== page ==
For the most part, a virus outbreak depends on two things. On one side there is motivation. The malicious hacker constructs the malware, cooking it up for fame, money, or some other unknown purpose. On the other side there is narcissism. Ego. Curiosity. People who can’t help but ignore the huge, red, flashing flags, people who can’t help but think someone is interested in them, or something interesting is waiting for them behind a virtual door. So they open e-mails from strangers, Nigerian princes, secret admirers.
The latest worm in this predatory war, however, typically comes from a person you know. Like the Anna Kournikova and ILoveYou worms, it infects your contact list and sends out the email in your name. Labeled the Here You Have virus, security experts warned that the virus spreading fast across the globe will become a major virus outbreak if left uncontained.
The worm appears as an e-mail message with the subject heading, “Here You Have.” Inside the e-mail will have what is ostensibly a link to a PDF. Clicking on the link will take the victim to a web page hosted on the members.multimania.co.uk domain where it will attempt to download a (.scr) file. If the user takes the final step of agreeing to download and install the file, they are infected by the worm, which then redistributes the e-mail to his or her contacts.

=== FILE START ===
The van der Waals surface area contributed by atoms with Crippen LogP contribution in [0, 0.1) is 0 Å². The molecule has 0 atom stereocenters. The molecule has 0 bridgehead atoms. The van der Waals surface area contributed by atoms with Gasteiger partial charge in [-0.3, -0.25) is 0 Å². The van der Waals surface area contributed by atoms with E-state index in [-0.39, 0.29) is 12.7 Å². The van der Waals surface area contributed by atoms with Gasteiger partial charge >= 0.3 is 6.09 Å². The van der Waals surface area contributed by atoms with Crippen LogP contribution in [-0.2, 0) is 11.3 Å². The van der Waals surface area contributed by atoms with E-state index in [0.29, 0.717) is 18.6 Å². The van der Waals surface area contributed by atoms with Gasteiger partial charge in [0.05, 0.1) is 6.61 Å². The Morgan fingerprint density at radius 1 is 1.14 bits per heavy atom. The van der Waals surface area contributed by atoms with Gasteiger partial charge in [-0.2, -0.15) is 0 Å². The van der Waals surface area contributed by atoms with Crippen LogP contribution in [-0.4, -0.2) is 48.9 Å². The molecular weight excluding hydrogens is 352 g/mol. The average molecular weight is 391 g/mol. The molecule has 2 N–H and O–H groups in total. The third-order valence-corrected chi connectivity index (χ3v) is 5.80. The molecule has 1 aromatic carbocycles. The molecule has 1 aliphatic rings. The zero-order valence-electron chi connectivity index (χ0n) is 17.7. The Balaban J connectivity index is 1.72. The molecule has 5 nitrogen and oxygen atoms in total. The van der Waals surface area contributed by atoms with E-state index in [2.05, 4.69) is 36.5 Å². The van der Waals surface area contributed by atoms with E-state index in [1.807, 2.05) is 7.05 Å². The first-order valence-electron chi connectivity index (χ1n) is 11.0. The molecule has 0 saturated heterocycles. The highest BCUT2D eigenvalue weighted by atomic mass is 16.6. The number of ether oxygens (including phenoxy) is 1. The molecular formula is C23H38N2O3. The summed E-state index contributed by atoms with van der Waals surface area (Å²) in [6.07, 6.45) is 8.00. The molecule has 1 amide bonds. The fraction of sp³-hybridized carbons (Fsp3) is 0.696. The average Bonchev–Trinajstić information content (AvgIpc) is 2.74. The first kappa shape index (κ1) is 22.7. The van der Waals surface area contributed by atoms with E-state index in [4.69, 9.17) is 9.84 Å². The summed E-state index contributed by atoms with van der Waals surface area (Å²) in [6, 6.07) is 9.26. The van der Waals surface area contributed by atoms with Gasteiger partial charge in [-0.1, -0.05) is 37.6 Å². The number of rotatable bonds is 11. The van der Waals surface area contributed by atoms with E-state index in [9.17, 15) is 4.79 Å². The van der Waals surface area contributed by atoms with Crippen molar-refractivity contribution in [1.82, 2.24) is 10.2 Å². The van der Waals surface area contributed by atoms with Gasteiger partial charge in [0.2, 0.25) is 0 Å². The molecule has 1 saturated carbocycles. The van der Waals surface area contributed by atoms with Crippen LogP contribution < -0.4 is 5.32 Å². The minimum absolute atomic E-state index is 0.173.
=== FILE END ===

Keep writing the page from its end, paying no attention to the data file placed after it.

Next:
This led to a bogging down of many corporate e-mail systems as victims endlessly and absently spammed their cohorts, overwhelming servers. ABC News reported that some significant firms including NASA, AIG, Disney, Comcast, and Procter & Gamble had been infected by the Here You Have Virus, the virus spreading fast through these major channels.
The body of the e-mail generally says something to the affect of “Here is the document I told you about,” coaxing friends to open and spread the worm. At the time of infection, the worm swam undetected through many antivirus programs, copying itself to the computers’ local drives and drives that shared over the network, Microsoft said in its analysis of the infection. The intent of the malware is unclear.
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George Steel – Covers Internet security issues, malicious threats, computer virus threats from all around the world, and general technology breaking news for Antivirus Help Center.